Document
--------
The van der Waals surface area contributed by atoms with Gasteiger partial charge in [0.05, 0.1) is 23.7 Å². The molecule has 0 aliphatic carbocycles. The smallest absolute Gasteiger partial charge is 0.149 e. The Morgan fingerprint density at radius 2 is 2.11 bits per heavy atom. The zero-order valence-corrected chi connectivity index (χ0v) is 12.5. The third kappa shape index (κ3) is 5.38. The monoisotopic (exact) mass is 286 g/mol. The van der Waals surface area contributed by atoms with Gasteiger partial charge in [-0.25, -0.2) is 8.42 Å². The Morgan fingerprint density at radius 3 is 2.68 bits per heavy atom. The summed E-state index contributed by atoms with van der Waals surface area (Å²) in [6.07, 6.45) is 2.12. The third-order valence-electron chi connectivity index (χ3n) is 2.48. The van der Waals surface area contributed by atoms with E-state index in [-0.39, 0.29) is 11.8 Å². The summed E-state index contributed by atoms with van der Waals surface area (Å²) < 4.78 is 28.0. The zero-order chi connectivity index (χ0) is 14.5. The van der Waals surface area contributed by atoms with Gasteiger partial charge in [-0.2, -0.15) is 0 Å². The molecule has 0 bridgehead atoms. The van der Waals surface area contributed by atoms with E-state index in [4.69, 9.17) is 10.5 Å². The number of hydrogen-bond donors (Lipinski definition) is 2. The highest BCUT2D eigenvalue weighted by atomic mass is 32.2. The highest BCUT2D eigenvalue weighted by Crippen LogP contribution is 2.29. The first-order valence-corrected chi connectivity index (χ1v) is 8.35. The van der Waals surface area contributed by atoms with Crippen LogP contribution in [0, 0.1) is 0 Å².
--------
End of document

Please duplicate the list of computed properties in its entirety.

The van der Waals surface area contributed by atoms with Gasteiger partial charge in [0.05, 0.1) is 23.7 Å². The molecule has 0 aliphatic carbocycles. The smallest absolute Gasteiger partial charge is 0.149 e. The Morgan fingerprint density at radius 2 is 2.11 bits per heavy atom. The zero-order valence-corrected chi connectivity index (χ0v) is 12.5. The third kappa shape index (κ3) is 5.38. The monoisotopic (exact) mass is 286 g/mol. The van der Waals surface area contributed by atoms with Gasteiger partial charge in [-0.25, -0.2) is 8.42 Å². The Morgan fingerprint density at radius 3 is 2.68 bits per heavy atom. The summed E-state index contributed by atoms with van der Waals surface area (Å²) in [6.07, 6.45) is 2.12. The third-order valence-electron chi connectivity index (χ3n) is 2.48. The van der Waals surface area contributed by atoms with E-state index in [-0.39, 0.29) is 11.8 Å². The summed E-state index contributed by atoms with van der Waals surface area (Å²) < 4.78 is 28.0. The zero-order chi connectivity index (χ0) is 14.5. The van der Waals surface area contributed by atoms with Gasteiger partial charge in [-0.2, -0.15) is 0 Å². The molecule has 0 bridgehead atoms. The van der Waals surface area contributed by atoms with E-state index in [4.69, 9.17) is 10.5 Å². The number of hydrogen-bond donors (Lipinski definition) is 2. The highest BCUT2D eigenvalue weighted by atomic mass is 32.2. The highest BCUT2D eigenvalue weighted by Crippen LogP contribution is 2.29. The first-order valence-corrected chi connectivity index (χ1v) is 8.35. The van der Waals surface area contributed by atoms with Crippen LogP contribution in [0, 0.1) is 0 Å².